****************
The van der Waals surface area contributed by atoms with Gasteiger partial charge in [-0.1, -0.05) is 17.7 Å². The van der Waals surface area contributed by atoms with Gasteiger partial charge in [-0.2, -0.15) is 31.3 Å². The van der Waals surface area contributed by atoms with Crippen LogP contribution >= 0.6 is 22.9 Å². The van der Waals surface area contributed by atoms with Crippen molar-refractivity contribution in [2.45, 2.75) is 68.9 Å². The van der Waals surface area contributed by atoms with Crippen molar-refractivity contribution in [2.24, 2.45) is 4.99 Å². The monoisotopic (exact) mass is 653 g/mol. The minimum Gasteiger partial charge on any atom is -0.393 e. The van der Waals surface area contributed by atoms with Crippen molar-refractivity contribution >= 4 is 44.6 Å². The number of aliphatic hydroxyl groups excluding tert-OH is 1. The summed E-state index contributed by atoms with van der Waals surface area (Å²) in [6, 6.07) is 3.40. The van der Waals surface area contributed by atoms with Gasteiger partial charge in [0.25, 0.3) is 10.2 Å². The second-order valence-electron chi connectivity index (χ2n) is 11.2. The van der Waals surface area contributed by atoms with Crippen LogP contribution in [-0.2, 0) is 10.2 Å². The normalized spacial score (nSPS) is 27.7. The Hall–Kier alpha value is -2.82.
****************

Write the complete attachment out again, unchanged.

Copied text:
The van der Waals surface area contributed by atoms with Gasteiger partial charge in [-0.1, -0.05) is 17.7 Å². The van der Waals surface area contributed by atoms with Gasteiger partial charge in [-0.2, -0.15) is 31.3 Å². The van der Waals surface area contributed by atoms with Crippen LogP contribution >= 0.6 is 22.9 Å². The van der Waals surface area contributed by atoms with Crippen molar-refractivity contribution in [2.45, 2.75) is 68.9 Å². The van der Waals surface area contributed by atoms with Crippen molar-refractivity contribution in [2.24, 2.45) is 4.99 Å². The monoisotopic (exact) mass is 653 g/mol. The minimum Gasteiger partial charge on any atom is -0.393 e. The van der Waals surface area contributed by atoms with Crippen molar-refractivity contribution >= 4 is 44.6 Å². The number of aliphatic hydroxyl groups excluding tert-OH is 1. The summed E-state index contributed by atoms with van der Waals surface area (Å²) in [6, 6.07) is 3.40. The van der Waals surface area contributed by atoms with Gasteiger partial charge in [0.25, 0.3) is 10.2 Å². The second-order valence-electron chi connectivity index (χ2n) is 11.2. The van der Waals surface area contributed by atoms with Crippen LogP contribution in [-0.2, 0) is 10.2 Å². The normalized spacial score (nSPS) is 27.7. The Hall–Kier alpha value is -2.82.